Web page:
Hong Kong has declared an outbreak of scarlet fever after it claimed the life of at least one child while infecting thousands of others in the city and elsewhere in China.
According to BBC, there have been more than 400 cases of scarlet fever this year, including the death of a six-year-old last month. Scientists in Hong Kong believe the bacteria may be spreading more quickly than usual due to a genetic mutation.
Actually scarlet fever happens every year in Hong Kong, but this year there have been more cases than usual. Scarlet fever infections have gone up around 5-fold in China, and 3-fold in Macau, about an hour by ferry from Hong Kong.
What is Scarlet Fever
Scarlet fever is a disease caused by infection with the group A Streptococcus bacteria (the same bacteria that causes strep throat).
Scarlet fever was once a very serious childhood disease, but now is easily treatable. It is caused by the streptococcal bacteria, which produce a toxin that leads to the hallmark red rash of the illness.
The main risk factor is infection with the bacteria that causes strep throat. A history of strep throat or scarlet fever in the community, neighborhood, or school may increase the risk of infection.
Scarlet Fever Symptoms
The time between becoming infected and having symptoms is short, generally 1 – 2 days. The illness typically begins with a fever and sore throat.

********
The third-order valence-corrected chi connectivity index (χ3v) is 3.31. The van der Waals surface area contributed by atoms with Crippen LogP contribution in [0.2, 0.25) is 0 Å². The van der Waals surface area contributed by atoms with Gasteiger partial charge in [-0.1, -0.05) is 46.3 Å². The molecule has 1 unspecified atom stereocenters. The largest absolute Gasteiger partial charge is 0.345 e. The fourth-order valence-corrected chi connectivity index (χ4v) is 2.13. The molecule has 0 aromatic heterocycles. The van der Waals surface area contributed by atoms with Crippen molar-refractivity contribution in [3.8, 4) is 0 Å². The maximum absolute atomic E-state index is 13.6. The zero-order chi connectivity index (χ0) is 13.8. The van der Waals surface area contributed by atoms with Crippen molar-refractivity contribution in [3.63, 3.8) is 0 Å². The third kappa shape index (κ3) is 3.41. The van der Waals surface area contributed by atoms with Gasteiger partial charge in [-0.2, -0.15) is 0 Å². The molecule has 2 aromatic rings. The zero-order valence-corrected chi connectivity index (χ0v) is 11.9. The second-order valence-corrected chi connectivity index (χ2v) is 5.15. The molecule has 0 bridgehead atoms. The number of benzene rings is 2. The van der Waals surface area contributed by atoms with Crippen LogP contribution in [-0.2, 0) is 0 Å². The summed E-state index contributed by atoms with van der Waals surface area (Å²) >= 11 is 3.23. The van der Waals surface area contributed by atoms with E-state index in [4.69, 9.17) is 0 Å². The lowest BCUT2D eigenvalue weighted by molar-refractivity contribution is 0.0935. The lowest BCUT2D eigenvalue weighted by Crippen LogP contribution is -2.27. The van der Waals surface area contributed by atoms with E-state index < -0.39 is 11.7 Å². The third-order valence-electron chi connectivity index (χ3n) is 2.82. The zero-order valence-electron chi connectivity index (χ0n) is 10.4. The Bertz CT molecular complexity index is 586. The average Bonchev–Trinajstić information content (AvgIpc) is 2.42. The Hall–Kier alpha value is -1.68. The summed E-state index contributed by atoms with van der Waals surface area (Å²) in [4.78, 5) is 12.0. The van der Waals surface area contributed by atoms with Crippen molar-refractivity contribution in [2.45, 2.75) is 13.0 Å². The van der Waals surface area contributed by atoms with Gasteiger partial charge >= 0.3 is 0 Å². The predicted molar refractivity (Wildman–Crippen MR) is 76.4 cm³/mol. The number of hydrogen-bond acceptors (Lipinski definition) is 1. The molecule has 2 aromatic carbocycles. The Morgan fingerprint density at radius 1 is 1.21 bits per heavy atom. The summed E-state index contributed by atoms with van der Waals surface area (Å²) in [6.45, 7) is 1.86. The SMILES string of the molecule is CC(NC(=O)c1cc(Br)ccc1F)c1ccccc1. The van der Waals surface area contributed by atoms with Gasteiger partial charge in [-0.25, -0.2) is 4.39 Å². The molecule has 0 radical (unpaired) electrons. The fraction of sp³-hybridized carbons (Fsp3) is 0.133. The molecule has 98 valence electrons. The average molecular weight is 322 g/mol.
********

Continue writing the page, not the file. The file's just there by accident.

The rash usually first appears on the neck and chest, then spreads over the body. It is described as “sandpapery” in feel. The texture of the rash is more important than the appearance in confirming the diagnosis. The rash can last for more than a week. As the rash fades, peeling (desquamation) may occur around the fingertips, toes, and groin area.
Other symptoms include:
- Abdominal pain
- Bright red color in the creases of the underarm and groin (Pastia’s lines)
- General discomfort (malaise)
- Muscle aches
- Sore throat
- Swollen, red tongue (strawberry tongue)
How to Prevent Scarlet Fever
Bacteria are spread by direct contact with infected people, or by droplets exhaled by an infected person. Avoid contact with infected people. Source: NIH
Be very careful if you are to travel to Hong Kong with your kids.